First Coat of paint:
After the primer is dry and four hours have passed we can paint the first coat.
We always paint two coats on every project.
We have to wait at least 8 hours before we can apply the second coat so we will leave the first coat to dry over night.
The second coat can be painted after 8 hours of dry time.
Most of the small detailed painting can’t be painted with the airless sprayer, so it will take some extra time and a brush or a roller.
Finally, after everything is painted and dried, we can clean things up!
*Remember, the cure time for most paint products are at least 30 days. Try not to attach or apply hard pressure on anything that has been painted within the last 30 days.*
We pick up the drop cloths and tools we used. We can take all of the blue tape and plastic off the windows and lights.
After we have picked everything up, removed the plastic and tape, and returned everything to its correct spot, we walk around the job site with the owner.
- Go to your local hardware store or buy a test kit online.
- Pick a spot and carefully scrape away individual layers of paint so you can check every layer.
- Test kits show results with changes to the color of the test strip or swab. If you’re color blind, be sure to have a friend confirm the results.
Replace or repaint your siding?
- Check for any obvious exterior rotting, cracking or gaps. Repair any of these before washing or painting your home.
- If you find any moisture or mold on the inside of your home, check the same spot on the exterior of your home.
- If your heating/cooling bill keeps increasing exponentially, that may be a sign. Sometimes there is no obvious physical exterior damage.
- With vinyl siding be sure to check from every angle to see if there is any bulging.
- Keeping up on the basics helps your home last longer and keeps your bills lower.
Different Types of siding:
The most common profiles for wood include:
- Board and Batten: One of the classic exteriors, board and batten or barn siding is made of wide boards joined together and a batten, which is a thin piece of wood put at the joint of two boards to cover the gap, creating a vertical design.
- Shingles – Also known as shakes, these are thin, lightweight pieces of wood with a tapered shape.
- Clapboards – Also known as bevel, lap, or weatherboarding, these are long, thin boards installed horizontally with a slight overlap.
- Drop Siding – Similar to clapboards, the top of each horizontally-placed board is fitted into a groove in the lower edge of the board on top of it.
- Vertical Boards – A series of wide boards are placed vertically with a series of narrow boards in between them.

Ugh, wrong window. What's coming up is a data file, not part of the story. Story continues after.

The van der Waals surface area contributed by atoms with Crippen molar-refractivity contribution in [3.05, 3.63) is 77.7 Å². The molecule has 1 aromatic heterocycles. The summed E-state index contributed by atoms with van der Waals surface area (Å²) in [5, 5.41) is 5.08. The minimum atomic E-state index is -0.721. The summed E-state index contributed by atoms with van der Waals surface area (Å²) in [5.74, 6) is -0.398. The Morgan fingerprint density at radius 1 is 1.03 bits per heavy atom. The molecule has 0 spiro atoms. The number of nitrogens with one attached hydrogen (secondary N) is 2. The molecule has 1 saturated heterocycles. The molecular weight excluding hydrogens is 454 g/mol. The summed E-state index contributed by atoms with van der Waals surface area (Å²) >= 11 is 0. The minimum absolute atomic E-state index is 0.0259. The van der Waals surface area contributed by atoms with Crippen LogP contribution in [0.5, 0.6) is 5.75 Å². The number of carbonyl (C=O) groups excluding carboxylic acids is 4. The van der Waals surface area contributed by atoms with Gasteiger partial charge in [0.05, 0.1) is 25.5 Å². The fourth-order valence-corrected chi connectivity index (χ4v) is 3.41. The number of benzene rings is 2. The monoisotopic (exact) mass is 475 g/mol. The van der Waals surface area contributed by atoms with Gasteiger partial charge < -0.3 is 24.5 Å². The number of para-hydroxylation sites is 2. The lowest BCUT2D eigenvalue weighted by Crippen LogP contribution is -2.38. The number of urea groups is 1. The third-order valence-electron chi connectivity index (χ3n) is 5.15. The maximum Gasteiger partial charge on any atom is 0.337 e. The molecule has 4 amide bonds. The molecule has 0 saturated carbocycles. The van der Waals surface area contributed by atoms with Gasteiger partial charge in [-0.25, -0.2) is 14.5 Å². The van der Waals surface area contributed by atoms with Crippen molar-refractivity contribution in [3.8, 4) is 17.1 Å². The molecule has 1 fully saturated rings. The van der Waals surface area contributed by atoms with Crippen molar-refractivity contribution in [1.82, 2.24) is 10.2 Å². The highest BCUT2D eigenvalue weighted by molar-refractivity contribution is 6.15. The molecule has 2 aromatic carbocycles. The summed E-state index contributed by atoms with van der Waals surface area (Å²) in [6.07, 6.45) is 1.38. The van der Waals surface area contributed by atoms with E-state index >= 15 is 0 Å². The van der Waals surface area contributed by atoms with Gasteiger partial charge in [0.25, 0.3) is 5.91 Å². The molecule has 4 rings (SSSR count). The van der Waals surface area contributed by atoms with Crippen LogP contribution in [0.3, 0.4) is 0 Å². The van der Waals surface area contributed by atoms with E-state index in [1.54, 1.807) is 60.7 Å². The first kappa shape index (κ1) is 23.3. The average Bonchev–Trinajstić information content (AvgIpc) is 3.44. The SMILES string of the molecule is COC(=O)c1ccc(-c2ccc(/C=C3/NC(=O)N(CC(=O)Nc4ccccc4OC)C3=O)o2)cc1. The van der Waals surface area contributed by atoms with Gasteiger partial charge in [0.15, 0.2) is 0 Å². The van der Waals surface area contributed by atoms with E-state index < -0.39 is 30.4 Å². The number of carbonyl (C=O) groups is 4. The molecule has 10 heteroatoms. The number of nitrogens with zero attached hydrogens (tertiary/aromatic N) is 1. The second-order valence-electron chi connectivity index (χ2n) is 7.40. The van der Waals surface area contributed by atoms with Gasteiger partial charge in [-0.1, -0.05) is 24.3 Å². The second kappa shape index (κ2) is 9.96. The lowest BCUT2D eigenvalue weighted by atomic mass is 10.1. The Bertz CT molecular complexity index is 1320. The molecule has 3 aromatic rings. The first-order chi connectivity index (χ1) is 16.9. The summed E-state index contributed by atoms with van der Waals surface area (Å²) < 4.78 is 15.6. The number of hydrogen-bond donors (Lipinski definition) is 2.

- Wooden Sheet Siding – Simple sheets of plywood are installed for exterior walls, commonly used on inexpensive buildings.
- Log: Built with logs so exterior is logs stacked on top of one another in an interlocking design.
Replace or Repaint?
For most wood exteriors you can tell if you need to replace it by just pushing on the siding with your fingers to find rotted / soft areas. If you want to look and feel a little bit more official, you could go poking around with a rot detection device (aka “awl”).
To keep up on maintenance, look for areas with missing or dried out caulking and address them.
If everything is dry and solid, it can just be repainted! The paint will help protect the wood from weather and bugs!
Cost: The cost generally ranges from $3 to $8 per sq ft.
- It gives the home a rustic look.
- The log exterior is long lasting if done using high quality wood and given proper maintenance.
- The initial cost is high because it requires a professional or knowledgeable experience for a DIY and so is the cost of maintenance.
- It requires regular treatment to prevent insect infestation and the cracks in logs need to be sealed to prevent decay.
When checking for log rot, your best bet is to go around the home with a rubber mallet or hammer, tapping on each log (not the chinking between logs). You’ll know when you hit a spot that has damage, as it will be soft, and will make a different sound than the hollow ringing sound of solid logs.
If all of the logs sound normal and there is no water or bug damage, then there is no need to replace any of the logs! If the previous stain or paint is faded or chipping and peeling, all you need is a repaint!
Wood shake siding:
Cost: The average cost is $7,200 per 2000 sq ft. The cost depends on the location and size of the home as well.
- Shingles gives a home a natural look that blends well with surroundings such as waterfronts and woodlands.
- They cost less in comparison to sidings using materials such as bricks and stones, while they can last as long given proper maintenance. They need staining after every 3 years and need to be painted after every 6 years. Mildew repellents should be used if the area has a lot of moisture.
- Shingles need regular maintenance involving caulking and painting so that they do not get damaged by weather.